I also agree that many great discoveries and movements have occurred over the last 50 years. Science, technology, etc. has not stalled during the boomer lifetime. No claim ever made there.

I am unsure which of Dr. Hartwich's 7 principles that Mr. Trotter disagrees with? I think the vast majority of people would agree with them. I guess for Mr. Trotter is that he wants to add to them but I think he has missed the mark on this.
First, inequality in NZ has not risen in the last 20 years. It definitely grew during the mid 1980s to late 1990s but then flatlined since then. But inequality is not the issue per se. The material standard for NZers today is significantly better today then it was 1945 or even 1984. Life is much better today for more NZers than ever before.
The biggest issue socially we are facing (ignoring the cornavirus for now as who knows the consequences yet) is housing. Solve that and probably 90% of our social issues reduce to zero or reduce significantly. However, the issue for housing is the same for any good or service - supply and demand. We have greater demand than supply and this pushes prices up. The question is what causes the supply issues. A big part of the answer is land use restrictions. If we had a free market places like Ponsonby would be much more built up. But we have restrictions in land use that the council have imposed. Remove these restrictions and the market will build what people want. Building costs such as council fees and the near monopoly on materials must be addressed.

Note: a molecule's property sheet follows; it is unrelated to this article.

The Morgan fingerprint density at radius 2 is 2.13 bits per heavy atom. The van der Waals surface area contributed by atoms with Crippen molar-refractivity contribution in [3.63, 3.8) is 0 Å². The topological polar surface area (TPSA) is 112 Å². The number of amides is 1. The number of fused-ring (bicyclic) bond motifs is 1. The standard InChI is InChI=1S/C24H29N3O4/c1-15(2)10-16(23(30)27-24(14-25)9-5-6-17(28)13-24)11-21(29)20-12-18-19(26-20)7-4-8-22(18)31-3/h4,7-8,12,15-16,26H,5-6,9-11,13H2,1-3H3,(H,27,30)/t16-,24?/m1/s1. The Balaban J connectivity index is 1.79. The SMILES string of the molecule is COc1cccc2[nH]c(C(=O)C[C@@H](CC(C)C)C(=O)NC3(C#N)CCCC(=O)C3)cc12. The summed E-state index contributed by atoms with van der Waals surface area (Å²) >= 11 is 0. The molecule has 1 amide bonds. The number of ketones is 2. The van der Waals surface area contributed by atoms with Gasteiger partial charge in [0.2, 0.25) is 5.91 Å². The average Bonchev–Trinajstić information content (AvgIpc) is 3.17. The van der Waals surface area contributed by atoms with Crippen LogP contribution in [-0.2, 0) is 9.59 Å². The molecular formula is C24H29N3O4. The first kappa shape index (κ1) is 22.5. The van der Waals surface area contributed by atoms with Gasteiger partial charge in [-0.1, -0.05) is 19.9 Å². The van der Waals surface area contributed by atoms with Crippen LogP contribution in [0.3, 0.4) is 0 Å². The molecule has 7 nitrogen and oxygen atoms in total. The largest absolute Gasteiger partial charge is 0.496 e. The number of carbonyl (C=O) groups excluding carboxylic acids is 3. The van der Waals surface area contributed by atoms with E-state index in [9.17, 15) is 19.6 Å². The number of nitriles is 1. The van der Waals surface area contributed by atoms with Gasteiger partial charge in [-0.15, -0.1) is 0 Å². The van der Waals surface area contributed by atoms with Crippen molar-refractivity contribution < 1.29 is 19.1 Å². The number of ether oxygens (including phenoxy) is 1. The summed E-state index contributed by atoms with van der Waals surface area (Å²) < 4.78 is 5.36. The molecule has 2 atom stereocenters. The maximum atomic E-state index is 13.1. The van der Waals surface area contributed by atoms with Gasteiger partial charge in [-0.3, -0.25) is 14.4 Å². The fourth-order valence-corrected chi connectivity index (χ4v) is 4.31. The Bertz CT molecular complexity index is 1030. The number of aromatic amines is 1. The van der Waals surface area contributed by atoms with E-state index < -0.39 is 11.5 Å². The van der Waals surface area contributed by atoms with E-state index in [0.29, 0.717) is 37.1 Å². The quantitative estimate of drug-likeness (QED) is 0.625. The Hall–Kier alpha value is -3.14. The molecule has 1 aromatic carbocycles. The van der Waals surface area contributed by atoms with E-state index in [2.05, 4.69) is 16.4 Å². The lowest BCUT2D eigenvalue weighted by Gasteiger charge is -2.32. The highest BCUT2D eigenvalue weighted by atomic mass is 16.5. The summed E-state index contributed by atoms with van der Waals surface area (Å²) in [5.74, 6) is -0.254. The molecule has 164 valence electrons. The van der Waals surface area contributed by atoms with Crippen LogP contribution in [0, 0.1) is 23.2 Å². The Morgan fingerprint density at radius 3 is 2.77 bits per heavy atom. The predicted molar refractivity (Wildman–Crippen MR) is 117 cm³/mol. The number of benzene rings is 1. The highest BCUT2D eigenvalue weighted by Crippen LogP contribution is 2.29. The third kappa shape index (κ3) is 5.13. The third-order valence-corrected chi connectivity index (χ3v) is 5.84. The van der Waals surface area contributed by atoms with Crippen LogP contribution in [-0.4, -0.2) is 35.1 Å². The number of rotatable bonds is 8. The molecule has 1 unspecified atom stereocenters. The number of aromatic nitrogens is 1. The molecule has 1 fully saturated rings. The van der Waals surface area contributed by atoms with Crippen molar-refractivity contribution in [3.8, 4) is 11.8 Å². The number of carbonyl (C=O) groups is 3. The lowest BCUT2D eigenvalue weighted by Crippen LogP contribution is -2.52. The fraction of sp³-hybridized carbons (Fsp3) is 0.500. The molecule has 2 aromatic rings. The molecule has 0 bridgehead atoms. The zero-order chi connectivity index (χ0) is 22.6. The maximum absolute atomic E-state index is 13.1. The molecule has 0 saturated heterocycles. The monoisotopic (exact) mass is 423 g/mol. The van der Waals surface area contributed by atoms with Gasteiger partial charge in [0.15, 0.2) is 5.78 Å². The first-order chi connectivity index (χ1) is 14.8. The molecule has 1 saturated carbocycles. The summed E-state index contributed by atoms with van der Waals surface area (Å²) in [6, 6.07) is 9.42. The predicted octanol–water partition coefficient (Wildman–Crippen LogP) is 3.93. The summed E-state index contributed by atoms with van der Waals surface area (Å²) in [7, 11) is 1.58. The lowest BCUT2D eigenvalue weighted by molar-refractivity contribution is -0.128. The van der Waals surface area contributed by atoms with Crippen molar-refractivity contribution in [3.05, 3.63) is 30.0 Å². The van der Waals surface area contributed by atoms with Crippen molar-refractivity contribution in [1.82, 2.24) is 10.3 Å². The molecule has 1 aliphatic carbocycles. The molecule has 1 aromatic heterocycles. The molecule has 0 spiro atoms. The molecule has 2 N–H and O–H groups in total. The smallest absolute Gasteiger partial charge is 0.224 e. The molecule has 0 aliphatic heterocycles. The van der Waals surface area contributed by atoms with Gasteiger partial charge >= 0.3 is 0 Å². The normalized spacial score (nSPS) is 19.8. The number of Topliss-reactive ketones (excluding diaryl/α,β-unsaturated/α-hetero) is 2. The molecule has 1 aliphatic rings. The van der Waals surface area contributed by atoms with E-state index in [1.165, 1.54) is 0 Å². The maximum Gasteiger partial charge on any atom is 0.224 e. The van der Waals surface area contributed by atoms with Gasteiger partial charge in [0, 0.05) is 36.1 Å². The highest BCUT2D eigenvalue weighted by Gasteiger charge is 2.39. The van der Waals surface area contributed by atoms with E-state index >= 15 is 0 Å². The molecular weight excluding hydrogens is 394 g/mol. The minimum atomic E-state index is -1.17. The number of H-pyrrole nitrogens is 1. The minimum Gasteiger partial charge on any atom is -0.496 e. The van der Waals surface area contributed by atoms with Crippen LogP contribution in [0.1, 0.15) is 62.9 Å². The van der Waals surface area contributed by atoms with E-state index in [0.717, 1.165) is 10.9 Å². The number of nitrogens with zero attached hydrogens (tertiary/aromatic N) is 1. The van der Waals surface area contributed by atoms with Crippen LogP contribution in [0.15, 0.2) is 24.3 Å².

Social welfare has failed in NZ for far too long now - I don't see too many people arguing the contrary. During this current crises no one saw the dole as a good safety net. Our current system ensures that a person doesn't starve to death and that's about it. What we don't do is get people to independence; if anything that's a by-product by accident in a few cases. Welfare has to be better at getting people back to work as soon as possible which probably means more money but for a shorter time. I believe Germany has a social insurance scheme that operates more like income protection insurance that is available in the private market here.
And if we are focusing on education the German system is significantly better than ours as they prepare their children for work. Our system almost assumes that every child should do a BA in English.

Sorry to tell you, but Thatcher is dead.

As is neoliberalism, along with it's mindless chants.

Like 'free market' - which was anything but, and 'land supply' - which is a total bollocks (HT Twain).